In December 1997, a company called Select Steel moved to enter the then-bustling economy of Flint, Michigan.
It applied for an air permit with the Michigan Department of Environmental Quality, seeking to build a “mini-mill” abutting the city’s northern edge that would melt and recast scrap metal. The mill would send up to 100 tons of lead per year, as well as particulate matter, nitrogen oxide and other pollutants into the atmosphere.
Residents of the area already were dealing with pollution from the wood-burning Genesee Power Station. Nonetheless, in May 1998, state regulators approved Select Steel’s permit.
“This was just more unethical pouring of stuff into the North End,” said Father Philip Schmitter, pastor at Christ the King Catholic Church in Flint.
As it turned out, the Select Steel mill was never built. But the threat of its existence prompted angry residents to file a complaint against the state with the U.S. Environmental Protection Agency’s Office of Civil Rights. The case led to the office’s first formal decision and set it on a course that many believe is misguided.
Because of Select Steel, the office to this day relies heavily on science — too heavily, critics say — to investigate alleged violations of Title VI of the Civil Rights Act of 1964, which prohibits racial discrimination by recipients of federal funding such as states and cities.
The prospect of a new pollution source is not enough to show a discriminatory impact on a community, the EPA has decided. Instead, it parses data to see whether emission levels will rise above legal limits set by the agency to prevent harm to the environment and human health.
The Select Steel case “casts a shadow on civil-rights enforcement,” said Marianne Engelman Lado, of the public-interest law firm Earthjustice. “It raises significant questions about EPA’s backbone and willingness to enforce the civil-rights statute.”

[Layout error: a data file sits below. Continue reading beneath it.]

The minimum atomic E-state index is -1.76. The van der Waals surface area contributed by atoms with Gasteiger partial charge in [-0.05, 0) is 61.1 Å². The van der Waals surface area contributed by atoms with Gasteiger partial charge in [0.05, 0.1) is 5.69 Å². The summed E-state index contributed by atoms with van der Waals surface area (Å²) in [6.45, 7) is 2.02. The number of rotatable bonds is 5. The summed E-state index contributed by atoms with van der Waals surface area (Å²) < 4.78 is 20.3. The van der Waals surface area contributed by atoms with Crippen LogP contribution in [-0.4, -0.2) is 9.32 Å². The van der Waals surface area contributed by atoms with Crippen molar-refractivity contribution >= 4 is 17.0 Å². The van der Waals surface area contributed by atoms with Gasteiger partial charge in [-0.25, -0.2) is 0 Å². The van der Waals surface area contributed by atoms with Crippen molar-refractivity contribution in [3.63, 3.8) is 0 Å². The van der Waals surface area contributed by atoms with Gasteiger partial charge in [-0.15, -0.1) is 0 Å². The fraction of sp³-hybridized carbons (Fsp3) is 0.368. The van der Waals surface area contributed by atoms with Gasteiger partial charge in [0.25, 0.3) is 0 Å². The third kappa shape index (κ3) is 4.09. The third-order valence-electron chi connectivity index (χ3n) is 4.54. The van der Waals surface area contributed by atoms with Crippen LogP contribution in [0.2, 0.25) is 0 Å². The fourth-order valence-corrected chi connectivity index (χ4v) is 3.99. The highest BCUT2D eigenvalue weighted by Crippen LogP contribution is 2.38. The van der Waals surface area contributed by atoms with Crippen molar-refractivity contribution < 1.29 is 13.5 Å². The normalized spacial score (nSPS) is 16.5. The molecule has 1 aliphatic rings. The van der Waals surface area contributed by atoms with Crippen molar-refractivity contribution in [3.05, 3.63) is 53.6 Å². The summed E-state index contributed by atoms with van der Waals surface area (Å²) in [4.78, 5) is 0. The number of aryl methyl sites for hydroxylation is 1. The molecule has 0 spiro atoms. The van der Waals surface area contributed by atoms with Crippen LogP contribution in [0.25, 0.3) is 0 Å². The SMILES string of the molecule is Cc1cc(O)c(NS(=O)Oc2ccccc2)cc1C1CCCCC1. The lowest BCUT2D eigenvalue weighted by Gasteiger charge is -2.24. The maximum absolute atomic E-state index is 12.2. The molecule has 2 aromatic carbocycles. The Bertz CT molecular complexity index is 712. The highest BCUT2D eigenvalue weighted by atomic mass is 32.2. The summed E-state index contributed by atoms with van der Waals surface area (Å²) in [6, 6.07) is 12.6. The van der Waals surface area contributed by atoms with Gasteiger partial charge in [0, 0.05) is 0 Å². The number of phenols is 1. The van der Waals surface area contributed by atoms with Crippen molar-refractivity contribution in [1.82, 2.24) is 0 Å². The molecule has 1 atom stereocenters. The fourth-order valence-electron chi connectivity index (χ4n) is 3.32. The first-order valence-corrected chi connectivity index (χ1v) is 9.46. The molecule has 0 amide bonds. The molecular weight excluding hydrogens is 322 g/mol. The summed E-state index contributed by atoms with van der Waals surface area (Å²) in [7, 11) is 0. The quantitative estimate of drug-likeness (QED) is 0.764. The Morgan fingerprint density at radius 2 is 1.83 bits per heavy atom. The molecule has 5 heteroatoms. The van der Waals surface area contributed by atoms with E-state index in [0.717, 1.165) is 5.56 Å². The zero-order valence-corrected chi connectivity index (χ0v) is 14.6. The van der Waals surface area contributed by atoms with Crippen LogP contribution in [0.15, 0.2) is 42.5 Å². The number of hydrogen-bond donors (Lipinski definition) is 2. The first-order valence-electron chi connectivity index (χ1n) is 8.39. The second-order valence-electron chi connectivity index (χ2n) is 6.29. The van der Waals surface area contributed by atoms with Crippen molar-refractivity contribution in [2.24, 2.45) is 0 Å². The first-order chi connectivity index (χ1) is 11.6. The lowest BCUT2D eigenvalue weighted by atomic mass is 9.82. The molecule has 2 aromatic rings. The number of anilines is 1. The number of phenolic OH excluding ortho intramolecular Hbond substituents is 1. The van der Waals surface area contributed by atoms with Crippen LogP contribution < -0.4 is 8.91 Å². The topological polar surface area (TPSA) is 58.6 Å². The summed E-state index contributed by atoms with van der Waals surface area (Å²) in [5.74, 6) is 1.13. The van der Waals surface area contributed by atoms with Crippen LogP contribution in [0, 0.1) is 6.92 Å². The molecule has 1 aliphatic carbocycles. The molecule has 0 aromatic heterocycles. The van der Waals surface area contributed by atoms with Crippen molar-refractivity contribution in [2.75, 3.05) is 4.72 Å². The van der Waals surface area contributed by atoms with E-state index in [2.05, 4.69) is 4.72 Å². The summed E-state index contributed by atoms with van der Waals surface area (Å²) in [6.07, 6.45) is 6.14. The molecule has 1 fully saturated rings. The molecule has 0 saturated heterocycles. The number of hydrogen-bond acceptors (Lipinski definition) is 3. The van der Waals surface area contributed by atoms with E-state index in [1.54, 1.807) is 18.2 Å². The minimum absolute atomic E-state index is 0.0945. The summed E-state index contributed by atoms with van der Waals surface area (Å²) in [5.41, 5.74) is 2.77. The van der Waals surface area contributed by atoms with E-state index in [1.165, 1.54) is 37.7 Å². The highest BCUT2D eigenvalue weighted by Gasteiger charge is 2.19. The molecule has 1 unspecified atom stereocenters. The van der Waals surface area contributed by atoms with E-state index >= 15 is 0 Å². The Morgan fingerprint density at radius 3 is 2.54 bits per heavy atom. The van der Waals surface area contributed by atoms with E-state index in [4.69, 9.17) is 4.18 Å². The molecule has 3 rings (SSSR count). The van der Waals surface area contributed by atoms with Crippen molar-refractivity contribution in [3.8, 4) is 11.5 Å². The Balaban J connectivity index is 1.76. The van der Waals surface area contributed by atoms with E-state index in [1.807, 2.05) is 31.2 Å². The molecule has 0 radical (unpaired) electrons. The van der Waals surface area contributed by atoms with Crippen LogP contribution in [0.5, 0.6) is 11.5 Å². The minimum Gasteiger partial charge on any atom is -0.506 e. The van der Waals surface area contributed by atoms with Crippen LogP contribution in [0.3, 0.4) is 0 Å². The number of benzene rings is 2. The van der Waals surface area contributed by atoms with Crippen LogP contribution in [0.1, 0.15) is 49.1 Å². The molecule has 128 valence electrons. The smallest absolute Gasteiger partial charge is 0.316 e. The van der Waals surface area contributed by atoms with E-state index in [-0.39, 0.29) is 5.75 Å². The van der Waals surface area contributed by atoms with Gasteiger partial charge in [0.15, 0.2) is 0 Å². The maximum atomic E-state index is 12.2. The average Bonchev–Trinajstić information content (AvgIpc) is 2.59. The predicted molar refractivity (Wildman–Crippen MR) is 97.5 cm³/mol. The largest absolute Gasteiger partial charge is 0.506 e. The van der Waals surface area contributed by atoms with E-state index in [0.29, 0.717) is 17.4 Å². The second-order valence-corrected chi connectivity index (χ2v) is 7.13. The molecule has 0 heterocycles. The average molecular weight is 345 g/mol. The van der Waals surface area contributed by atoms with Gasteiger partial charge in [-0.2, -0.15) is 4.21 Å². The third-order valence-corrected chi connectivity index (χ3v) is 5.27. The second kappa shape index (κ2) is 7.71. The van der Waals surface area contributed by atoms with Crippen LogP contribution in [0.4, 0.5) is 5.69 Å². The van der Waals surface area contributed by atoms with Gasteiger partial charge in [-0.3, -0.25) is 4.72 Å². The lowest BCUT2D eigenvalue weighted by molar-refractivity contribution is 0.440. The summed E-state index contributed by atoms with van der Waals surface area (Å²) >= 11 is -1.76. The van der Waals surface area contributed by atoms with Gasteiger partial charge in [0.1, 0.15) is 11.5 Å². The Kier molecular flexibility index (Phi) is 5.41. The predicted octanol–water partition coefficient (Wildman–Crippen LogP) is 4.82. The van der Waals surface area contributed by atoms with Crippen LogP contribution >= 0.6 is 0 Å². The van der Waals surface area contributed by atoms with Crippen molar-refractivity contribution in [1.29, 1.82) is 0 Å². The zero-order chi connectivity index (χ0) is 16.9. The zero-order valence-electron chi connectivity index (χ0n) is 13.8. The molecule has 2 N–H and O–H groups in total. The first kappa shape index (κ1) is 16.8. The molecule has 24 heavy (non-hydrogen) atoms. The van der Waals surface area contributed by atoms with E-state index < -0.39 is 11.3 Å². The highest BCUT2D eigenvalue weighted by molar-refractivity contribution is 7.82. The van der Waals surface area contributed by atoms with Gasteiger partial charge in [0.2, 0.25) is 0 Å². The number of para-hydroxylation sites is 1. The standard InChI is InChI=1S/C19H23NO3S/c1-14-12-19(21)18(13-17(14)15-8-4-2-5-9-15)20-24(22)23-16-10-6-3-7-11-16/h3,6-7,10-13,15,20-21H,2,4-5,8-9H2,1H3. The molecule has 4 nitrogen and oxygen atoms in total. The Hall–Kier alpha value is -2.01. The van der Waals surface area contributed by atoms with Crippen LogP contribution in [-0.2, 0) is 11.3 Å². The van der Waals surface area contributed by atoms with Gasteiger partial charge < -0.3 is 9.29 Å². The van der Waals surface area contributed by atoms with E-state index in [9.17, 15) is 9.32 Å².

In a statement to the Center for Public Integrity, EPA officials defended their approach.
“In accordance with case law and [Department of Justice] guidance, all federal agencies, including the EPA, must determine whether there is sufficient harm for a disparate impact complaint to be actionable,” the statement said.
A Center investigation in August found that the Office of Civil Rights has routinely failed to enforce Title VI. The office has dismissed nine out of every 10 community claims alleging environmental discrimination, the Center found, and has never once issued a formal finding of a Title VI violation.
EPA officials say they have begun the work of turning the office around. They have announced plans to do more frequent compliance reviews and publish an annual report to chart the office’s progress. This month they issued a notice of proposed rulemaking removing certain deadlines and put out a case manual for investigators examining civil-rights claims.
Boom and bust
An hour northeast of Detroit, Flint was built on the back of General Motors. The automaker’s 400-acre complex, dubbed “Buick City,” which paralleled the Flint River and employed more than 27,000 workers, dominated the city’s landscape for much of the 20th century. For many in Flint, the path to the middle class went through the assembly lines.
By 2014, 15 years after the automotive industry fled, 41 percent of Flint’s 99,002 residents lived in poverty; the median household income was $24,679. Rising crime has pegged Flint among today’s most dangerous American cities.